Johnson’s England. Edited by A. S. Turberville. New York: Oxford University Press. Two Volumes. $14.00. The Clubs of Augustan London. By Robert J. Allen. Cambridge: Harvard University Press. $3.00. The Life and Friendships of Dean Sivift. By Stephen Gwynn. New York: Henry Holt and Company. $3.75. Dean Swift’s Library. By Harold Williams. New York: The Macmillan Company for The Cambridge University Press. $4.25.
The eighteenth century is not an easy age to under-
stand. One reason for our difficulties in proper judg-
ment and appreciation lies in the very amount of intervening time. Two hundred years are, as time flies, not very much; our great-grandfathers were born in the eighteenth century: surely we may have faith in our interpretation of an era so close to us, indeed just close enough to emphasize our heritage. And therein we err, for the age of Swift and Johnson is sufficiently distant to require considerable orientation but sufficiently near to cause a neglect of that orientation. Moreover, the modern European world may be said to date from the Renaissance or, on a stricter definition, from the French Revolution. Without doubt, that fever of the world, with its direct actions, its causes and products, changed the patterns of Western civilization. Humanita-rianism, democracy, socialization, libertarianism, industrialism, and mechanization have blossomed or dug deeper roots since the storm across the Channel, and have altered the tempo of life in a fashion hardly dreamt of by Reynolds or Addison.
Perhaps the greatest hindrance to a clear and sound judgment of this period has been the tardiness and infrequency of eighteenth-century studies which embody the best fruits of true scholarship. We have at last begun to stand on firm ground, to know a, few facts and draw a few valid inferences. The study and enjoyment of a great literature have long been vitiated by shibboleths, phrases thrown from one author of a one-volume history to another, untested and easy mottoes—”prose and reason,” “imitation of the classics,” “rules,” “lack of imagination and emotion,” “neglect of Nature,” etc.: such are the facile terms so casually accepted, so seldom defined. The eighteenth century, literarily or intellectually or socially, was not of a piece; it was as full of contradictions and inconsistencies as our own century, mutatis mutandis; a few phrases cannot adequately illuminate its broad highway or dark recesses. An era that contains so many brands of rationalism and sentimentalism, such good manners and bad prisons, Dr. Johnson and Henry Fielding, Lord Chesterfield and John Howard, Arthur Young and Dick Turpin (both of whom were interested in roads), Captain Cook and Capability Brown, Parson Woodforde and Bishop Watson, Chippendale and Priestley, the Bridgewater Canal and Strawberry Hill, cannot be regarded as other than diverse and confusing, with a homogeneity ever to seek.
Such a manifold, contradictory, and withal attractive England has been presented in Mr. A. S. Turberville’s symposium, “Johnson’s England,” which is designed to act as a companion to the volumes on the age of Shakespeare issued by the same press. Herein twenty-seven essays describe the life of the “fast-anchor’d isle” in the widest sense social—the age of Johnson; church; navy; army; exploration and discovery; travel and communications; London and the life of the town; town-life in the provinces; industry and trade; agriculture and rural life; poverty, crime, and philanthropy; manners, meals, and domestic pastimes; sports and games; costume; taste; painting and engraving; sculpture; architecture and the garden; interior of the house; drama and the theatre; music; education, schools, and universities; science, mathematics, and astronomy; medicine; law and the lawyers; authors and booksellers; newspapers. The contributors are all experts without the recently won opprobrium of that term. The pitfall of symposia, great unevenness, has here been escaped; though one topic will have its enthusiastic reception at the expense of another, there is a surprising lack of spottiness in the products of so many pens. Thus at the risk of unfairness this reviewer would illustrate the distinctive quality of the essays by naming several of the authors: G. M, Trevelyan, Sir John Fortescue, G. D. II. Cole, W. J. Lawrence, Sir Henry Hadow, Sir Frank MacKinnon, R. W. Chapman, D. Nichol Smith.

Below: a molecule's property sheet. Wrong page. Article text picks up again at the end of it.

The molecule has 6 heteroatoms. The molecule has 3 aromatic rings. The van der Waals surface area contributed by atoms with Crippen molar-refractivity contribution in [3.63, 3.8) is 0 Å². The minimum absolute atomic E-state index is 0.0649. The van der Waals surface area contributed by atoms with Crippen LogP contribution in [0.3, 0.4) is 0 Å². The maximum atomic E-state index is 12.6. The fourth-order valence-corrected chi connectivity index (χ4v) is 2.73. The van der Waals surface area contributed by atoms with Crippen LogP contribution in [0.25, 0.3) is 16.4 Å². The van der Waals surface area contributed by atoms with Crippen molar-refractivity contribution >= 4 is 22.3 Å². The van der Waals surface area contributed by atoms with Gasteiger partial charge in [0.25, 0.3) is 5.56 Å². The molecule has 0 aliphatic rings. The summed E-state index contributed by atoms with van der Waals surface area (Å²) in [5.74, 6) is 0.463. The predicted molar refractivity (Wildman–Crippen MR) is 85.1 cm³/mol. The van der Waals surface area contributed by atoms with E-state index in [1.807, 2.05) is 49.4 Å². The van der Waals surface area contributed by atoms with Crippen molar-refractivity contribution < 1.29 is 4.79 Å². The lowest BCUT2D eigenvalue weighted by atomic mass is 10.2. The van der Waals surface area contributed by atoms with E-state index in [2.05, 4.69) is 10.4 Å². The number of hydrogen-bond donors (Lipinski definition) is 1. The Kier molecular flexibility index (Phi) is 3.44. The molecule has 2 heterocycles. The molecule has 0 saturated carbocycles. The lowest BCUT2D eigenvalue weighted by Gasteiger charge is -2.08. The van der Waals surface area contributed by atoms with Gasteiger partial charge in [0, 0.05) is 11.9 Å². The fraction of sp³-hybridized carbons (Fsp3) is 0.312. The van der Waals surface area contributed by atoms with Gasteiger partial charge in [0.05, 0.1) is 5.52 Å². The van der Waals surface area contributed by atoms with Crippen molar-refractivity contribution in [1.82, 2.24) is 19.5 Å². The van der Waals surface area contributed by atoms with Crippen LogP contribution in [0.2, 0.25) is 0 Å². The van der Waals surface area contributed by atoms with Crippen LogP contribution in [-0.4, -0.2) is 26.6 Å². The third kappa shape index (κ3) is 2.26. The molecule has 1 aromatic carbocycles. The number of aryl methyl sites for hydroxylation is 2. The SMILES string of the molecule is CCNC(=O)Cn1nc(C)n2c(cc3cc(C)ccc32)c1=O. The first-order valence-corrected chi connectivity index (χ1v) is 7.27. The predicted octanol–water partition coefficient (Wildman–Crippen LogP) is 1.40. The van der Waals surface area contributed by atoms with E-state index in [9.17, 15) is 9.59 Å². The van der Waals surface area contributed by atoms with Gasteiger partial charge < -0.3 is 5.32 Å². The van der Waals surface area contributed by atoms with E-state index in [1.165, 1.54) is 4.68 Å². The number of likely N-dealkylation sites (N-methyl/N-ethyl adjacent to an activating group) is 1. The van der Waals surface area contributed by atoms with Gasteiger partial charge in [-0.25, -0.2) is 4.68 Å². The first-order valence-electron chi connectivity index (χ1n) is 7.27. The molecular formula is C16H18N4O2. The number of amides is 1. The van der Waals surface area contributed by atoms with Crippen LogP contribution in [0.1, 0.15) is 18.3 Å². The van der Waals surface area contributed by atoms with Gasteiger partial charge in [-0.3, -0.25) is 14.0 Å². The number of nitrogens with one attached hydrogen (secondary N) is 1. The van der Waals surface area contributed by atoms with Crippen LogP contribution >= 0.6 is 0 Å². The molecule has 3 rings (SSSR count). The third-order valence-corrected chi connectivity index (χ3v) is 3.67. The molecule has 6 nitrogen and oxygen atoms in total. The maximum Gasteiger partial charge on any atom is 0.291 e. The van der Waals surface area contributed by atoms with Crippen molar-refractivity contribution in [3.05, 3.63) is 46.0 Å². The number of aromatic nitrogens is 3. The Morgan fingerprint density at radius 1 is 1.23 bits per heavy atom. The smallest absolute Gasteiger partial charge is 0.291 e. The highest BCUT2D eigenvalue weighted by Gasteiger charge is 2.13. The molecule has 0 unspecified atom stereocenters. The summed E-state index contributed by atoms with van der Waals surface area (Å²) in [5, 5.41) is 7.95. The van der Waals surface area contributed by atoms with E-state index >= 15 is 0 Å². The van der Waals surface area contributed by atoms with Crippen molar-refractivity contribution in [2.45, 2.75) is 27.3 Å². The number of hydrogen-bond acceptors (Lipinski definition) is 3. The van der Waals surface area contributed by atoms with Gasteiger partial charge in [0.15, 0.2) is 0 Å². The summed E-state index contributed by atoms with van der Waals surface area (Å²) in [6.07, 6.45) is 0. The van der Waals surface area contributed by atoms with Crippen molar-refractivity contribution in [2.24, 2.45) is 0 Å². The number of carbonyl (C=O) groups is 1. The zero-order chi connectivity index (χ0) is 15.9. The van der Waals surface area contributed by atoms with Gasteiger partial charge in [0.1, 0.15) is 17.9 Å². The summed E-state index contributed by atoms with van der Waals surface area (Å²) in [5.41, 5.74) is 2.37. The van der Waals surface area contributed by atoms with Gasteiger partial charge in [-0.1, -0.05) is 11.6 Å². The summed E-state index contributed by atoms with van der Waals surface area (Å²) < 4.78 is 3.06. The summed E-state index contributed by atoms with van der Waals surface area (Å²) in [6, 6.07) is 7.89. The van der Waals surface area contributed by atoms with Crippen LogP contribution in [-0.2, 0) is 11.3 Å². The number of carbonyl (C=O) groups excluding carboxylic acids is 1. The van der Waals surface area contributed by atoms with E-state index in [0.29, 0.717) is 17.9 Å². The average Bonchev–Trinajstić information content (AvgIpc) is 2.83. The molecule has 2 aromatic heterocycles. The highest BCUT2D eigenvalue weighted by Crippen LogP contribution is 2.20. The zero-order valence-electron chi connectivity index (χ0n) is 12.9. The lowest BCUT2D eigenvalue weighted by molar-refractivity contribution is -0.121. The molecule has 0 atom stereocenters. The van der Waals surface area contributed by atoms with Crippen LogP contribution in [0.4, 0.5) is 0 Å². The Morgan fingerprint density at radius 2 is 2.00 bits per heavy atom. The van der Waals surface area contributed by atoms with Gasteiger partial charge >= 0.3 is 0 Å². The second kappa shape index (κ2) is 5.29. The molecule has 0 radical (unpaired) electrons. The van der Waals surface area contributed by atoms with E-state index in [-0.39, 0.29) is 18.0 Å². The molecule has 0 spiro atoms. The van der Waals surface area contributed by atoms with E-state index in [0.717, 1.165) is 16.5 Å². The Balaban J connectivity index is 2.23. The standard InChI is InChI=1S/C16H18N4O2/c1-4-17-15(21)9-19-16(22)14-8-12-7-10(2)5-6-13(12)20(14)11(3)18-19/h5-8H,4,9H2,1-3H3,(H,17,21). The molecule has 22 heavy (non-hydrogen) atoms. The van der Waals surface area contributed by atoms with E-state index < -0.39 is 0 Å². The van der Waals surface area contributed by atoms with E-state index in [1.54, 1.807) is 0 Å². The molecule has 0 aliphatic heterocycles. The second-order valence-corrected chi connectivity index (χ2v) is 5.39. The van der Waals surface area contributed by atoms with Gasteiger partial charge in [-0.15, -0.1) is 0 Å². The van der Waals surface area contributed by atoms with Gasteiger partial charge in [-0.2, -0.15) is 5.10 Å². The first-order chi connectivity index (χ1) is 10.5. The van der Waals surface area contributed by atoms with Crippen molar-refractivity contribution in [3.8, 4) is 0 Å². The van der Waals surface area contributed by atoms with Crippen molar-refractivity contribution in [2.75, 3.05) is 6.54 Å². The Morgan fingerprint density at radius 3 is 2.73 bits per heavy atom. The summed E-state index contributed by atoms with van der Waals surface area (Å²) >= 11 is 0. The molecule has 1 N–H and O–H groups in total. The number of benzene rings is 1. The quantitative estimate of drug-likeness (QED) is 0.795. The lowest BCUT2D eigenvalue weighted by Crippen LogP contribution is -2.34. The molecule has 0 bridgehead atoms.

The essays, with abundant plates comic and serious, a scantling of footnotes, and short, suggestive bibliographies, average thirty pages. In this space numerous passages, frequently from little-known sources, serve to let the eighteenth century speak for itself. Indeed, there is no skimping of facts, and the authors provide sound conclusions without stumbling into hasty generalizations. “Johnson’s England,” sprinkled with references to the Great Cham himself, attempts no total view of the political, philosophical, and literary worlds, but rather a compact and authoritative survey of the institutions, professions, habits, outward forms, and non-literary arts of the England that lived from 1730 to 1790. The appearance of these volumes, easily superseding such recent works as those by Richardson, Mowat, and Mac-coby, constitutes a highly significant event in eighteenth-century publications and must be so recognized by both scholar and general reader.